The Harvey Weinstein scandal shone a spotlight on sexual harassment in the workplace.
One year on, are employers implementing effective measures to prevent this type of behaviour occurring?
The sad reality is that it doesn’t seem that employers are not doing enough.
A recent survey by law firm, Slater and Gordon, has uncovered that 52% of respondents believe that their employer hasn’t taken any measures to address sexual harassment in the workplace and 56% were not aware of a policy regarding sexual harassment in their company.
Most worryingly of all, 20% of respondents commented that this type of conduct was “the norm” and 70% did not report instances of harassment.
This shows that this isn’t a problem that will just go away. Employers need to deal with harassment when it arises, but they should also be taking proactive steps to train staff on awareness and prevention.
What can employers do to prevent harassment in their workplace?
Here are five key tips:
- Make sure that it is clear to all employees that you do not tolerate any forms of discrimination, harassment or bullying in your workplace;
- Have clear policies and procedures in place, setting out the standards of behaviour and the consequences if an employee’s conduct falls below these standards. If you do not have an Employee Handbook or it has not been reviewed in a long time, seek advice from your Employment Law Adviser;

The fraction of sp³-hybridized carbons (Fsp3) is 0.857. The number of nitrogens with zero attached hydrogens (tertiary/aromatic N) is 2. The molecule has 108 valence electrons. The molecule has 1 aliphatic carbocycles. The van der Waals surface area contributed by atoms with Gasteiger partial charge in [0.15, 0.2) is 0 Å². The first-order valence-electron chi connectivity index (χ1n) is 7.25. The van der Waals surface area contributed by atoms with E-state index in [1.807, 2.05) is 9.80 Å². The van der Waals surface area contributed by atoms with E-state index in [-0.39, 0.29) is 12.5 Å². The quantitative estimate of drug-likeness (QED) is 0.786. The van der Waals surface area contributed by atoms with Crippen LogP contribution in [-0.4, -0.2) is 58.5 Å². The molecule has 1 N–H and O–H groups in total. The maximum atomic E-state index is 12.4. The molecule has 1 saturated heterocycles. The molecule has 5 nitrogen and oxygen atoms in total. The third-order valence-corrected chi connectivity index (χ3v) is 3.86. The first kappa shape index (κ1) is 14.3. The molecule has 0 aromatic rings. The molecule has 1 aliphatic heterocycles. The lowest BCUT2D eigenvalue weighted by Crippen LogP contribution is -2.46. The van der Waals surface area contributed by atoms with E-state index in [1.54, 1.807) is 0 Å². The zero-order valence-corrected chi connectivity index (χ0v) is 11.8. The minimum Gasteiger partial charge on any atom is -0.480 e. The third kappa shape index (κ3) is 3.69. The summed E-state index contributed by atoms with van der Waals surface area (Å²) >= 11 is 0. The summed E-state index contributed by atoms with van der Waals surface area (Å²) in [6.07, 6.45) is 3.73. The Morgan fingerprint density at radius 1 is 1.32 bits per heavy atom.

- Work on creating a workplace culture where people feel they can speak to senior management about any inappropriate behaviour or comments – whether they are the victim of sexual harassment or have witnessed it;
- Make sure your employees understand that your senior leadership team take instances of harassment issue very seriously. Managers should lead by example; and
- Provide regular training to your managers and supervisors so they understand what types of behaviour crosses the line and take action when needed.
James Tamm, Director of Legal Services
James Tamm, Director of Legal Services at Ellis Whittam, comments “Recent events have heightened awareness of all types of harassment. Quite rightly, employees are now less willing to tolerate this sort of behaviour. As a result, it is more important than ever that those employers have proper procedures in place to deal with issues when they arise. Proactive steps, such as training and education, should ensure fewer instances of harassment and will encourage individuals to speak out when it does occur. In addition, these sorts of reasonable preventative measures should help protect employers if harassment occurs”.
How can Ellis Whittam help?
Ellis Whittam can provide you with training courses for your organisation. We can help you identify ways of promoting equality & diversity; recognise and distinguish between direct and indirect discrimination; pinpoint harassment, victimisation and bullying behaviour and take appropriate action to develop a fairer, more inclusive working environment for all. Contact us to find out more.